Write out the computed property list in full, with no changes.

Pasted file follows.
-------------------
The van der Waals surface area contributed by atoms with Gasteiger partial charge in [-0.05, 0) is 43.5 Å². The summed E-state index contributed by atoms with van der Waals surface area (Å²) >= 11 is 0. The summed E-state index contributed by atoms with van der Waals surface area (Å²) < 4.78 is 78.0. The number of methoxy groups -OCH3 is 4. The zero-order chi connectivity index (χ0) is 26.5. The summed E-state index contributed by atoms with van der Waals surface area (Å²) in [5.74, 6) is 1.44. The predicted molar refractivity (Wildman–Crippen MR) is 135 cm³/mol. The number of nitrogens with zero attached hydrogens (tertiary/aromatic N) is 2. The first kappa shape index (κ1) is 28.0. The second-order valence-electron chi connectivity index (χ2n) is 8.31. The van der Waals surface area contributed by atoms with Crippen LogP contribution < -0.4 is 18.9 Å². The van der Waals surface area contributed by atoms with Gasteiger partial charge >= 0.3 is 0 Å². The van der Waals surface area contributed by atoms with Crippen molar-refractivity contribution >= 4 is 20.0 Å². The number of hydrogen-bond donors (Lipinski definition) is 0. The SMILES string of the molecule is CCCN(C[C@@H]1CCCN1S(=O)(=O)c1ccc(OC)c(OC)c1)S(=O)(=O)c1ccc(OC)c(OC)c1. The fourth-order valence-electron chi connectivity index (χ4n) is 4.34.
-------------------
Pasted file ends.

The van der Waals surface area contributed by atoms with Gasteiger partial charge in [-0.05, 0) is 43.5 Å². The summed E-state index contributed by atoms with van der Waals surface area (Å²) >= 11 is 0. The summed E-state index contributed by atoms with van der Waals surface area (Å²) < 4.78 is 78.0. The number of methoxy groups -OCH3 is 4. The zero-order chi connectivity index (χ0) is 26.5. The summed E-state index contributed by atoms with van der Waals surface area (Å²) in [5.74, 6) is 1.44. The predicted molar refractivity (Wildman–Crippen MR) is 135 cm³/mol. The number of nitrogens with zero attached hydrogens (tertiary/aromatic N) is 2. The first kappa shape index (κ1) is 28.0. The second-order valence-electron chi connectivity index (χ2n) is 8.31. The van der Waals surface area contributed by atoms with Crippen LogP contribution < -0.4 is 18.9 Å². The van der Waals surface area contributed by atoms with Gasteiger partial charge >= 0.3 is 0 Å². The van der Waals surface area contributed by atoms with Crippen molar-refractivity contribution >= 4 is 20.0 Å². The number of hydrogen-bond donors (Lipinski definition) is 0. The SMILES string of the molecule is CCCN(C[C@@H]1CCCN1S(=O)(=O)c1ccc(OC)c(OC)c1)S(=O)(=O)c1ccc(OC)c(OC)c1. The fourth-order valence-electron chi connectivity index (χ4n) is 4.34.